Delays could end CNPC's South Pars involvement

By Zhang Junmian
0 Comment(s)Print E-mail, August 1, 2012
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An official from China National Petroleum Corp. (CNPC) implied that the company was forced to delay, and may have to pull out of the South Pars gas field project in Iran, due to current instability in the country, according to a report by the 21st Century Business Herald on Tuesday.

China's largest oil company China National Petroleum Corp. (CNPC) was forced to delay, and may have to pull out of the South Pars gas field project in Iran, due to instability in the country. [File Photo]

The unnamed official said: "So far, we haven't withdrawn from the South Pars project, but the situation is really complicated."

He explained: "South Pars has a gas reserve of more than 20 trillion cubic meters, much more than the reported figure. Yet all investors, including us, have to slow down, or even abandon our projects there. "

CNPC, China's largest oil producing company, has been developing Phase 11 of the South Pars gas field under a US$4.7billion contract signed with Iran's Oil Ministry in 2009. The company also agreed to buy 400 trillion tons of liquefied natural gas (LNG) per year from 2009 for a 25-30 year term. .

But like many other international oil companies who turned their focus to Iran, CNPC has become more cautious about investing in the country following a subsequent string of events which destabilized the region, including the escalation of tensions between the U.S. and Iran conflict since 2009 and the political turmoil in Egypt and Libya.

Commenting on the subsequent delay of the project, the official said: "It's rational for CNPC to make delays in investment under such circumstances. In addition, project workers' safety and poor logistics are some of the other issues to be settled, as there are still a great number of minefields left over from both the Iran-Iraq War and the Gulf War."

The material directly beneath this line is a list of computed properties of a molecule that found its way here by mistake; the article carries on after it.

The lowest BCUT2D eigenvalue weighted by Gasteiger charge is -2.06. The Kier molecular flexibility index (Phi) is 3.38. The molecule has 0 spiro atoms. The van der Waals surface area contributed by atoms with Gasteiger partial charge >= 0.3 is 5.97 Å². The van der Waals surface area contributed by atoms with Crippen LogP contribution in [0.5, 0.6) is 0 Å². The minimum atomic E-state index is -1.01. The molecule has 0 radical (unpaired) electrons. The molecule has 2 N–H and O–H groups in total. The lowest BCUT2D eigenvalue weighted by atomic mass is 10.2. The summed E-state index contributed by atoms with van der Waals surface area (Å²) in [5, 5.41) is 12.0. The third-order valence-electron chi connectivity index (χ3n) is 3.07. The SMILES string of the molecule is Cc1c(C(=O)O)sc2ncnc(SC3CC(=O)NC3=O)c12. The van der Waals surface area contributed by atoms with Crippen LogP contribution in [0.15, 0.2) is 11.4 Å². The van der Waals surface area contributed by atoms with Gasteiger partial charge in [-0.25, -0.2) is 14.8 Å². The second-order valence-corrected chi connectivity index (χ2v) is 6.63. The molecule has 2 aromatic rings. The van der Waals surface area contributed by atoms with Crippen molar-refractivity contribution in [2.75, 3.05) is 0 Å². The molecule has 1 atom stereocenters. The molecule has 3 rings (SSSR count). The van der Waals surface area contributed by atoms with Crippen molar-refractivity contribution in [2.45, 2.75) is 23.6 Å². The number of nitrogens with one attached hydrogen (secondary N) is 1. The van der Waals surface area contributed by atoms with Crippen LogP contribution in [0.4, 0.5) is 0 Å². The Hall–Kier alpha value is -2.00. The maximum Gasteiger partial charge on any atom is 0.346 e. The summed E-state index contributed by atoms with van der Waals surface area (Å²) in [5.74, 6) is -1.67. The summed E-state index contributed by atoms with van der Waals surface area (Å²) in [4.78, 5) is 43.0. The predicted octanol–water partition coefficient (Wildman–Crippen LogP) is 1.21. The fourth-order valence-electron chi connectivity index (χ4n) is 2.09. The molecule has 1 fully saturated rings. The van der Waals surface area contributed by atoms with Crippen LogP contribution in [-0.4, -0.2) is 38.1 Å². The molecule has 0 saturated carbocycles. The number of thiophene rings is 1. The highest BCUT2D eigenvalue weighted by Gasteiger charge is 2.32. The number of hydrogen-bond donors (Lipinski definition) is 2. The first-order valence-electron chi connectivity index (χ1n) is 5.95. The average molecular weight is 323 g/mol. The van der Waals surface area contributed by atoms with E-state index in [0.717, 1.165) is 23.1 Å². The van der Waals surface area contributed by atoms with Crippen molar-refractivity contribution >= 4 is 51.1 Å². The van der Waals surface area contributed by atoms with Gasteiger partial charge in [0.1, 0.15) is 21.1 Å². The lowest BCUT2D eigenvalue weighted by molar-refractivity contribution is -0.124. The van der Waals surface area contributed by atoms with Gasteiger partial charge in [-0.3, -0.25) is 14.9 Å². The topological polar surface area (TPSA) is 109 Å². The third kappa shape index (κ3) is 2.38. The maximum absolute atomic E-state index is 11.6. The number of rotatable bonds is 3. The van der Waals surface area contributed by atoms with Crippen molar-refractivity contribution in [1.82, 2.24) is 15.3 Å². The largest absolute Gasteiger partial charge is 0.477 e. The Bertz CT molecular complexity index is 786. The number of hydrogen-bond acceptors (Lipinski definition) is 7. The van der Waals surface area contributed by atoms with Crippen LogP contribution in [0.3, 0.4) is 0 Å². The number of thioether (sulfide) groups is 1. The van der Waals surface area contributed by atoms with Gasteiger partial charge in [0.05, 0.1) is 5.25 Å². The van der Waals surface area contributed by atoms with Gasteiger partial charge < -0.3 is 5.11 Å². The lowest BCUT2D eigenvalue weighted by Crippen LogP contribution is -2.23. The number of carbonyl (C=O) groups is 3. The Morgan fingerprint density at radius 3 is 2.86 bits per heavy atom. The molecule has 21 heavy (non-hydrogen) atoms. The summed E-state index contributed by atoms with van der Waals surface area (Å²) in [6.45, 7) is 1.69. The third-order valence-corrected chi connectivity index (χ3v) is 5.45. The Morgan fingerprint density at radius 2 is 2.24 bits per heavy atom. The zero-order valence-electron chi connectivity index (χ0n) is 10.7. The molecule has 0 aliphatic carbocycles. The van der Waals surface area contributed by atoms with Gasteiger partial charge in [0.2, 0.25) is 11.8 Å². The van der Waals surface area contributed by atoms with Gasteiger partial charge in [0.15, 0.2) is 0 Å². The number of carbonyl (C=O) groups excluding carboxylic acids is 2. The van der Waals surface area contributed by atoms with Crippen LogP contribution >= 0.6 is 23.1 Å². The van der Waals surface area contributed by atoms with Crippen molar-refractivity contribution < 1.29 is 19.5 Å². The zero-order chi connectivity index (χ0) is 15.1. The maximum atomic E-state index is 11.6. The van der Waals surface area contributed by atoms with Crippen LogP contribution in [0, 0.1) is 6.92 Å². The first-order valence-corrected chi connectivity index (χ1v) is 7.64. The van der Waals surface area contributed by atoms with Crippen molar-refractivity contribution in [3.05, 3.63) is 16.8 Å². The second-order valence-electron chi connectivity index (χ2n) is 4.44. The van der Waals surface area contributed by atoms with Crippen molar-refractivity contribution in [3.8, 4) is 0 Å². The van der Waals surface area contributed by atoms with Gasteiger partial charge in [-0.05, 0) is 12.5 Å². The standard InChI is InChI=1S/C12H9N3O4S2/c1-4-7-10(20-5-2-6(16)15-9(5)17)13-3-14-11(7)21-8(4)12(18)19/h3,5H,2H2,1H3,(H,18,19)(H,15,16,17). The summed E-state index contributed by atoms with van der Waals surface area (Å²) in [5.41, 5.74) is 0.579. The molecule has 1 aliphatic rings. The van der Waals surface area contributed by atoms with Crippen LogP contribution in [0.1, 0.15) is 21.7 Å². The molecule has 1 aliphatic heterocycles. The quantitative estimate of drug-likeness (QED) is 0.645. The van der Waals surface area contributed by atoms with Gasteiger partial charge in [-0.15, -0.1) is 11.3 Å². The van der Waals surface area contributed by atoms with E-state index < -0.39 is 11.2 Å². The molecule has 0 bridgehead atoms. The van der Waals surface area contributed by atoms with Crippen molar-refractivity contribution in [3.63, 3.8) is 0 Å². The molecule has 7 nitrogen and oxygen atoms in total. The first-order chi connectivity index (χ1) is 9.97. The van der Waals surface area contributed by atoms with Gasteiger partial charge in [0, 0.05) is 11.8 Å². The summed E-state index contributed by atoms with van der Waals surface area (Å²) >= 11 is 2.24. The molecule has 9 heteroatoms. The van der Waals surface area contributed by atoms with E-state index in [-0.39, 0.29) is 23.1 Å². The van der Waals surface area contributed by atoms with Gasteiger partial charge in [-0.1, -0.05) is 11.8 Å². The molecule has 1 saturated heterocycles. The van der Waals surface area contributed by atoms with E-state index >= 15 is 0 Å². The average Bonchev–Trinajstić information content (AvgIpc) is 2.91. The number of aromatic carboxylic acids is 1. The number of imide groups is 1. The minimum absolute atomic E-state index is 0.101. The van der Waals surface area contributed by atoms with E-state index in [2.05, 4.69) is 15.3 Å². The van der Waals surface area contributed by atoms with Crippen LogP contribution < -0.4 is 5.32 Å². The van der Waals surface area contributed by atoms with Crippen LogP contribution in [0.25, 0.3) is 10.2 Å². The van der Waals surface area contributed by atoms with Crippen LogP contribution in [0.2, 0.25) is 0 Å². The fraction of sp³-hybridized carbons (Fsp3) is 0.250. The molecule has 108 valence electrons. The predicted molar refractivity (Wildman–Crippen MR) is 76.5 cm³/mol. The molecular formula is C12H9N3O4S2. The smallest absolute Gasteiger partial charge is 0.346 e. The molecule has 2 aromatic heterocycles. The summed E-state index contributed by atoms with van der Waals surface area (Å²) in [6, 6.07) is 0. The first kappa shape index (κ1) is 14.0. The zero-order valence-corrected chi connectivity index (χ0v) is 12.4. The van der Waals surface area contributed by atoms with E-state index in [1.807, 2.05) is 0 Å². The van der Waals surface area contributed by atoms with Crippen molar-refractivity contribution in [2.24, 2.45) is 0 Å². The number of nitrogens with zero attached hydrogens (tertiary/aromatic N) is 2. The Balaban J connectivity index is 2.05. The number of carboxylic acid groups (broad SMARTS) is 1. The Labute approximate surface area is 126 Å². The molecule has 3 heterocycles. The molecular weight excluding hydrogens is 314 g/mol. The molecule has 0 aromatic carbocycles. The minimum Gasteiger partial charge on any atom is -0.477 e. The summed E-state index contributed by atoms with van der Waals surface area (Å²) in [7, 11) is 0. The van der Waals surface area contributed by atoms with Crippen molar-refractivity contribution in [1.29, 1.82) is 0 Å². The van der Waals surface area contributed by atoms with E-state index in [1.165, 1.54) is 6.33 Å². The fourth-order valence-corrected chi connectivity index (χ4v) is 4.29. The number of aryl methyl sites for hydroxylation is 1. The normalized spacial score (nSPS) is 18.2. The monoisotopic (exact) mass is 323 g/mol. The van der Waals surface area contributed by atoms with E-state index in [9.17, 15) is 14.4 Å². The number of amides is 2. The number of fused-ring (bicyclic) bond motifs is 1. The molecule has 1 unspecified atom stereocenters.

He continued: "It's natural for the two sides to have disputes over the project's progress when Iran demands that gas should be produced for export immediately, which is impractical."

The official claimed that CNPC has sent staff members to negotiate with the Iranian side over the issue. However, irrespective of whether or not the negotiations are successful, the current instability negates the prospect of any progress being made on the project.

Iran has accused CNPC of falling behind schedule, citing the company's reasons as "Iran's instable political environment and the improper conditions around the gas field." National Iranian Oil Company also warned CNPC last year that it would replace CNPC with domestic companies if the Chinese company continued to delay the project.

The unnamed official quoted in the 21st Century Business Herald report has not responded to a Mehr News Agency report which cited Iran's Oil Ministry as saying that the Chinese company had not even begun preliminary work such as leveling land and putting up fencing.

CNPC's predecessor,-France-based Total SA, was forced to abandon the project out of concerns over Iran's stability.

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